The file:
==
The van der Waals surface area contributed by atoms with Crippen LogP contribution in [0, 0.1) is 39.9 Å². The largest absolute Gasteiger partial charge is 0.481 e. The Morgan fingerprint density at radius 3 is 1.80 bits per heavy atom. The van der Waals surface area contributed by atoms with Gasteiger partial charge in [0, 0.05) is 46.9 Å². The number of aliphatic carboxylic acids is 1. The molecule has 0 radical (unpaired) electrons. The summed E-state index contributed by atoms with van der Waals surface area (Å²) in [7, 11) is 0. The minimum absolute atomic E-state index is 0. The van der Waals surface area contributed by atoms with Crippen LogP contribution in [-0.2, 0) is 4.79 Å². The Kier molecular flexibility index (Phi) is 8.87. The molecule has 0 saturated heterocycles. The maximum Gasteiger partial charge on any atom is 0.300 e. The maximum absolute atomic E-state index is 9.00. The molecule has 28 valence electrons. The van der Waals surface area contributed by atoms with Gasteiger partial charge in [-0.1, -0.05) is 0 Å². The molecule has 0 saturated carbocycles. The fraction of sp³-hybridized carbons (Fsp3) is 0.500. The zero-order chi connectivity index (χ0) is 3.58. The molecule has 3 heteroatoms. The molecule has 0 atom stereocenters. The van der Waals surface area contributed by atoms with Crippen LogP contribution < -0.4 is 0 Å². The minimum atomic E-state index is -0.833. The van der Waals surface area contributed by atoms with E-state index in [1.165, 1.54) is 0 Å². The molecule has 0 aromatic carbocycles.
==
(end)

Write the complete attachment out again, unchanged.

The van der Waals surface area contributed by atoms with Crippen LogP contribution in [0, 0.1) is 39.9 Å². The largest absolute Gasteiger partial charge is 0.481 e. The Morgan fingerprint density at radius 3 is 1.80 bits per heavy atom. The van der Waals surface area contributed by atoms with Gasteiger partial charge in [0, 0.05) is 46.9 Å². The number of aliphatic carboxylic acids is 1. The molecule has 0 radical (unpaired) electrons. The summed E-state index contributed by atoms with van der Waals surface area (Å²) in [7, 11) is 0. The minimum absolute atomic E-state index is 0. The van der Waals surface area contributed by atoms with Crippen LogP contribution in [-0.2, 0) is 4.79 Å². The Kier molecular flexibility index (Phi) is 8.87. The molecule has 0 saturated heterocycles. The maximum Gasteiger partial charge on any atom is 0.300 e. The maximum absolute atomic E-state index is 9.00. The molecule has 28 valence electrons. The van der Waals surface area contributed by atoms with Gasteiger partial charge in [-0.1, -0.05) is 0 Å². The molecule has 0 saturated carbocycles. The fraction of sp³-hybridized carbons (Fsp3) is 0.500. The zero-order chi connectivity index (χ0) is 3.58. The molecule has 3 heteroatoms. The molecule has 0 atom stereocenters. The van der Waals surface area contributed by atoms with Crippen LogP contribution < -0.4 is 0 Å². The minimum atomic E-state index is -0.833. The van der Waals surface area contributed by atoms with E-state index in [1.165, 1.54) is 0 Å². The molecule has 0 aromatic carbocycles.